Zionsville microblading artist has a ‘vision’ for fighting cancer


When the opportunity arose to use her talents to help others, Beth Wyeth found her second calling in life. But when her new career also became a way to raise funds to battle blood cancers, the Zionsville native knew she couldn’t say no to being a part of something bigger than herself.

After the COVID-19 pandemic, Wyeth left her 20-year career as a dental hygienist to become a microblading artist at Arched in Zionsville. More than a creative endeavor, Wyeth sees her job as a way to help people, sometimes in life-changing ways.

“It is really creative, and I love the idea of working one-on-one with someone helping them feel better about themselves,” Wyeth said.

It was through her new career that she met clients who were being treated for blood cancers and had lost their hair.

“We see a lot of clients who have gone through or are going through chemotherapy and they are about to lose their eyebrows. So, we do a really natural look,” Wyeth said. “Having confidence every day, waking up and having your entire face there, that’s important.”

Working with those clients inspired Wyeth to get involved with the Leukemia and Lymphoma Society, participating in the Visionaries of the Year campaign in Indianapolis. Visionaries of the year is a 10-week philanthropic competition for leaders in local communities across the U.S., where candidates raise funds for LLS, the highest earner awarded the local title and becoming eligible for the national title.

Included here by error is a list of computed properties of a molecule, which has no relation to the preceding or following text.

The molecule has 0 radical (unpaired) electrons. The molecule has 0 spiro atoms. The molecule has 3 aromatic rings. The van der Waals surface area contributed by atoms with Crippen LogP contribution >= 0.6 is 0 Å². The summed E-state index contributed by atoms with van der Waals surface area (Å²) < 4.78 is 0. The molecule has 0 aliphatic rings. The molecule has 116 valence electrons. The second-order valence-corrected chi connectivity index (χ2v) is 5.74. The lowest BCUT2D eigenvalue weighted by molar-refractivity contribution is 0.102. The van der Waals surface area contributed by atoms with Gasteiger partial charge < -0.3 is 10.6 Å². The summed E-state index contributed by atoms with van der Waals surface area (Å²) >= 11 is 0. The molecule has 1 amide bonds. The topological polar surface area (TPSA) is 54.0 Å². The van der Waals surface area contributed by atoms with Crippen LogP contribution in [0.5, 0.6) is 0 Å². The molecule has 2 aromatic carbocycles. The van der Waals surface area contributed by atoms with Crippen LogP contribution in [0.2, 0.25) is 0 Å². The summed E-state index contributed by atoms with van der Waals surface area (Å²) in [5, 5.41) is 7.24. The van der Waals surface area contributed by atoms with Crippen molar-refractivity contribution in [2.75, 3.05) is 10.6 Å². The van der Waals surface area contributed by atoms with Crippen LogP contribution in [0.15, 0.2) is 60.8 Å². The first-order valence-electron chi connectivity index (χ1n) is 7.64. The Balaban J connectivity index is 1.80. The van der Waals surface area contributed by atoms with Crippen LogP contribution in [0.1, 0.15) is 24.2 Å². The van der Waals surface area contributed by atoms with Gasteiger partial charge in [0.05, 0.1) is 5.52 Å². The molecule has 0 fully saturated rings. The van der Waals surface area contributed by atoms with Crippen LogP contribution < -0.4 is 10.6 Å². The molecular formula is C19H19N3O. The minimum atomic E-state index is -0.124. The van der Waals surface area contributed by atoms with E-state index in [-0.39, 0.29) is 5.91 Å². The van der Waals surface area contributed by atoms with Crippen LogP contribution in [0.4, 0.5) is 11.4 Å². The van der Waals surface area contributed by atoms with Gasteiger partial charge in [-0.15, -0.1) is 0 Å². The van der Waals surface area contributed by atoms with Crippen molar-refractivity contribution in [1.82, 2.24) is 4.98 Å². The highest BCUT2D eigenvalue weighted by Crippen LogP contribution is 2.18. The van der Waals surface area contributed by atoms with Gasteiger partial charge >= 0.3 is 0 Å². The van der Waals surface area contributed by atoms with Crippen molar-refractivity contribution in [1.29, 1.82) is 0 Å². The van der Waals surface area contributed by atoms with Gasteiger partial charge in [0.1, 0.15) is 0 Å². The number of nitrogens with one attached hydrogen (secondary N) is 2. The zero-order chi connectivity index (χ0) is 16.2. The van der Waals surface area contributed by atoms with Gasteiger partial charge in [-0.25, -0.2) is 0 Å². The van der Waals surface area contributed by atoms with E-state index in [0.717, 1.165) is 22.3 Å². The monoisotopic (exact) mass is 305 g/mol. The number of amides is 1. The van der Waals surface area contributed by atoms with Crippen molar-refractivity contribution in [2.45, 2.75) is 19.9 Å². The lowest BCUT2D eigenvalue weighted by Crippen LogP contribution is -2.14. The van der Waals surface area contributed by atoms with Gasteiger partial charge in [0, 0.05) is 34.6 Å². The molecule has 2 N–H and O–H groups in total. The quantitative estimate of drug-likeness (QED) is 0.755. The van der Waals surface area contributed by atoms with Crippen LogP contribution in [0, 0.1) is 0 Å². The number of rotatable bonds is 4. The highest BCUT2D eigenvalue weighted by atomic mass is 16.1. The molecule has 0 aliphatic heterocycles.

Wyeth said the campaign is a “friendly competition” to raise as much money as possible in 10 weeks. The big prize? bragging rights.

“They have three mission pillars,” she said of LLS. “One is research, the next is patient and family support, and the last is advocacy, getting the word out about different medical procedures as well as talking to lawmakers about making changes that can steer policies around blood cancers… It’s just amazing how much LLS does for people across the board. It doesn’t just hit (one age group), it hits everybody. It doesn’t matter what socioeconomic level you are; it doesn’t care. It’s out there and it’s really prevalent. So, the work that LLS is doing, the research alone, it blows my mind.”

This is Wyeth’s first effort at fundraising.

“This is new to me. It is different. But we can do hard things,” she said.

The campaign, which kicked off in March, runs until May 18 and includes a team of more than a dozen people helping Wyeth with fundraising efforts, seeking out sponsors and hosting events such as an event at CoHatch in Zionsville from 7 to 10 p.m. April 24, Botox and Bubbles from 4 to 7 p.m. May 9 at Arched. Other fundraising efforts include a pizza fundraiser with Marco’s Pizza on Michigan Road through May 17 as well a partnership with Salty Cowboy where 20 percent of April 9 and April 23 sales will be donated to Wyeth’s campaign.

For more information and to donate, visit pages.lls.org/voy/in/indy24/bwyeth.

About Leukemia and Lymphoma Society

  • LLS has helped advance more than 75 percent of blood cancer treatments approved by the FDA over the last five years.
  • LLS provided $142 million in financial assistance to blood cancer patients and their families in 2020.
  • LLS volunteers include 30,000 people across the country who advocate for state and federal policies that improve the lives of cancer patients and survivors.
  • In 2023, the nationwide revenue for the Visionary of the Year campaign raised $37 million dollars to help find a cure for blood cancers.